Up until this summer, I had probably trained/boarded over 1000 puppies, giving them an incredible start to life with positive socialization in a controlled environment. I check the vaccine status of every puppy coming into classes or boarding, and have any new puppies coming into my home tested for giardia & other parasites. There is no guarantee with anything you do that your puppy will not contract the disease no matter how careful you are. You could have a breeder have a puppy tested for parvo before you get it, and it wouldn’t test positive until it is symptomatic. You could step through an infected area and bring the disease into your home on the bottom of your shoe, or wildlife could track it into your backyard – it is considered by vets to be “ubiquitous, meaning that it is present in every environment unless regular disinfection is applied” (Pet Assure, 2017). I want you to think about that for a second and then think about places you could take your puppy to socialize that are regularly disinfected with bleach or steam cleaned (pretty much the only ways to kill the virus). I can assure you that myself and any trainer to whom I recommend you take your dog is doing this, and that the low incidence of parvo infection compared to the places the virus is likely present speaks volumes about the efficacy of the vaccine. That said, even with proper vaccination, “a small percentage of dogs do not develop protective immunity and remain susceptible to infection” (American Veterinary Medical Assocation, 2017). This includes adult dogs. There are no guarantees with anything you do.
Now I’d like you to consider the number of dogs who end up in shelters due to lack of early training and the importance of socialization. According to a study by the National Council on Pet Population Study and Policy, 96% of surrendered dogs had never had formal training (Arthur, N., 2009). In a Literature Review entitled “Welfare Implications of Socialization of Puppies and Kittens” by the American Veterinary Medical Association, the sensitive socialization period is considered to be from 3-14 weeks of age, during which time puppies are most flexible to exploring new stimuli and environments. After 14 weeks of age, dogs become less flexible and may become fearful in new situations, and fearful or reactive with new people, pets or in new environments (American Veterinary Medical Association, 2015). I highly recommend you click the above hyperlink and read further details on your own, but overall the AVMA recommends thorough socialization by 12-14 weeks of age, with earlier being better and “when well-managed puppy or kitten socialization classes are available, owners are encouraged to take advantage of these as a source of information and a safe environment for socialization and new learning activities” (American Veterinary Medical Association, 2015).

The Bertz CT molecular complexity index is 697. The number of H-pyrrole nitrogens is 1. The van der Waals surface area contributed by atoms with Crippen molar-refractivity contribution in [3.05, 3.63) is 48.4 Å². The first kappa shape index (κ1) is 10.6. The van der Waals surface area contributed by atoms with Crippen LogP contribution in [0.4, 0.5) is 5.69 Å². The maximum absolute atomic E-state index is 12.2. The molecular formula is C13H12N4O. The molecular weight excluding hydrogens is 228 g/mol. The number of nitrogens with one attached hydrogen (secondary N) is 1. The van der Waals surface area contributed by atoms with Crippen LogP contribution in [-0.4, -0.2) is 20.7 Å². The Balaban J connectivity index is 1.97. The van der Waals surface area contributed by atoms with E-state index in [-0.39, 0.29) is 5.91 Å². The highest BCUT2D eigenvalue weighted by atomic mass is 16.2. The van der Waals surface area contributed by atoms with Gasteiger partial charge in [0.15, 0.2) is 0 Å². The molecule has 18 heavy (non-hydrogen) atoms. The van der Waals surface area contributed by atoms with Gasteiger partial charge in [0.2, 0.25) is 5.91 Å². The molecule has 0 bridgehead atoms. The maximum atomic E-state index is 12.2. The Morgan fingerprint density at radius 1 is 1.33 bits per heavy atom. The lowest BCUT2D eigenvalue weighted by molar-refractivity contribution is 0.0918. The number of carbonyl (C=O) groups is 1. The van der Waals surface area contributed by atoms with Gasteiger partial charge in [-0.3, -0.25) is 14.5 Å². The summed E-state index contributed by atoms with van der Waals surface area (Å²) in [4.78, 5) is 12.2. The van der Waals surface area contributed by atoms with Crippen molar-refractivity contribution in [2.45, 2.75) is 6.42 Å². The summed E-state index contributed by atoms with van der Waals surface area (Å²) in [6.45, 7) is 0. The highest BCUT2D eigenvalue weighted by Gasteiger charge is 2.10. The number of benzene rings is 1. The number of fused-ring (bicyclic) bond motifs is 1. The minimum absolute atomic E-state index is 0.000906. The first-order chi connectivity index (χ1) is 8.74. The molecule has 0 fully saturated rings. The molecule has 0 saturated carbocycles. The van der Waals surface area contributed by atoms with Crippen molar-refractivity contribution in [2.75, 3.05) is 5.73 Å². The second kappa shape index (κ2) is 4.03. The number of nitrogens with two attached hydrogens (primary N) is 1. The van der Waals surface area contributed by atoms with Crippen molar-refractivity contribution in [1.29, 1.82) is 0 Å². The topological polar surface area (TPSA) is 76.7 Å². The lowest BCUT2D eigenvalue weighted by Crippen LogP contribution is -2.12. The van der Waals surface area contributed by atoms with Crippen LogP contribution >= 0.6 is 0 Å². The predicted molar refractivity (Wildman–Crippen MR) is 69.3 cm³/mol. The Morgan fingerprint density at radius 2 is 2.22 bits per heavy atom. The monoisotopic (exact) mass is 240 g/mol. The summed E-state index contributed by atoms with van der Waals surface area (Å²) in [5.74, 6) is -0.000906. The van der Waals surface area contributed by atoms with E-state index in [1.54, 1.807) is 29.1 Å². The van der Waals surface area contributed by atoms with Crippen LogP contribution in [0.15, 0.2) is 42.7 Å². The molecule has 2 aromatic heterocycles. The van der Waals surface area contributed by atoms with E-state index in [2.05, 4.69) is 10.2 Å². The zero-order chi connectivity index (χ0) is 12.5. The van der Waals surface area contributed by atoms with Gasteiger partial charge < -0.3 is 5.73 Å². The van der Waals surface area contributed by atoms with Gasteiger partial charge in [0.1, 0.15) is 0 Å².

Last but not least, I encourage you to know the signs of parvo and don’t hesitate to seek veterinary care if you suspect your puppy may have contracted it. Bear was extremely lucky to have had immediate treatment.
Early detection and treatment are critical to successful outcomes, with survival rates approaching 90% with proper treatment (American Veterinary Medical Association, 2017).
More information on diagnosis, treatment, and prevention can be found on the AVMA’s website here: Canine Parvovirus.
I don’t have statistics on the number of behavioural problems I see that stem from lack of early socialization, but I can tell you that the number would greatly exceed the number of parvo cases I have seen come through my facility. To say that I was discouraged by this case would be an understatement. However, every single puppy owner who I’d contacted to explain the situation was very understanding, and I thank all of you for your support and words of encouragement during a very difficult time. My apologies again to those for whom I had to cancel boarding last minute. Special thanks to Norma Jeanne, Puppy Power’s founder, who assured me that I was doing everything right, that she had been through it before too, and that the owner did not blame her. I don’t think I would have continued to train if it weren’t for the outpouring of support from other trainers and clients during this time. Thank you for your trust and for making the best choices for your dogs.
American Veterinary Medical Association. 2015, June 9. Welfare Implications of Socialization of Puppies and Kittens. Retrieved from https://www.avma.org/KB/Resources/LiteratureReviews/Pages/Welfare-Implications-of-Socialization-of-Puppies-and-Kittens.aspx on October 16, 2017.
American Veterinary Medical Association. 2017. Canine Parvovirus. Retrieved from https://www.avma.org/public/PetCare/Pages/canine-parvovirus.aspx on October 16th, 2017.
Arthur, Nan. 2009. Chill Out Fido!: How to Calm Your Dog. Wenatchee, Washington USA: Dogwise Publishing.
Pet Assure. 2017. Canine Parvovirus: What is it? Retrieved from https://www.petassure.com/new-newsletters/canine-parvovirus-what-is-it on October 16, 2017.